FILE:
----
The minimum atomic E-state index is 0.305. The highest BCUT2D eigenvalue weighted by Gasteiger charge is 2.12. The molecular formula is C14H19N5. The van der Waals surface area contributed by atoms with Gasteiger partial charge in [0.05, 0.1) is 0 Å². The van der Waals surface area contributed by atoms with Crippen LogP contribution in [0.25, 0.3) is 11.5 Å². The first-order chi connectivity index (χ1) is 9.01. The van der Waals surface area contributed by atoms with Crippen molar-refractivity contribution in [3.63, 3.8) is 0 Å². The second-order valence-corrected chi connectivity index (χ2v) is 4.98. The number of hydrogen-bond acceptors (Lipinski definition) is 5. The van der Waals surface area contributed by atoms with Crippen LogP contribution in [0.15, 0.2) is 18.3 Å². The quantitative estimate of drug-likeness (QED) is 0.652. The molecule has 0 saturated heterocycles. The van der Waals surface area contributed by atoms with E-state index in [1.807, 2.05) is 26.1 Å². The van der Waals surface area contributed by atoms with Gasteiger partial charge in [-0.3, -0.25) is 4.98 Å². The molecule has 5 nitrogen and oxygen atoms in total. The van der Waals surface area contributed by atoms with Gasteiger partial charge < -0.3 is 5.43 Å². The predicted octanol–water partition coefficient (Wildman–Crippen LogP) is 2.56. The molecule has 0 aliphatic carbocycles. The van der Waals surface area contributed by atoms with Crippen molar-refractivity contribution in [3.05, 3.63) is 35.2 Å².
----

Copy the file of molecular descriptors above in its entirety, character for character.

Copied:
The minimum atomic E-state index is 0.305. The highest BCUT2D eigenvalue weighted by Gasteiger charge is 2.12. The molecular formula is C14H19N5. The van der Waals surface area contributed by atoms with Gasteiger partial charge in [0.05, 0.1) is 0 Å². The van der Waals surface area contributed by atoms with Crippen LogP contribution in [0.25, 0.3) is 11.5 Å². The first-order chi connectivity index (χ1) is 9.01. The van der Waals surface area contributed by atoms with Crippen molar-refractivity contribution in [3.63, 3.8) is 0 Å². The second-order valence-corrected chi connectivity index (χ2v) is 4.98. The number of hydrogen-bond acceptors (Lipinski definition) is 5. The van der Waals surface area contributed by atoms with Crippen LogP contribution in [0.15, 0.2) is 18.3 Å². The quantitative estimate of drug-likeness (QED) is 0.652. The molecule has 0 saturated heterocycles. The van der Waals surface area contributed by atoms with E-state index in [1.807, 2.05) is 26.1 Å². The van der Waals surface area contributed by atoms with Gasteiger partial charge in [-0.3, -0.25) is 4.98 Å². The molecule has 5 nitrogen and oxygen atoms in total. The van der Waals surface area contributed by atoms with Gasteiger partial charge < -0.3 is 5.43 Å². The predicted octanol–water partition coefficient (Wildman–Crippen LogP) is 2.56. The molecule has 0 aliphatic carbocycles. The van der Waals surface area contributed by atoms with Crippen molar-refractivity contribution in [3.05, 3.63) is 35.2 Å².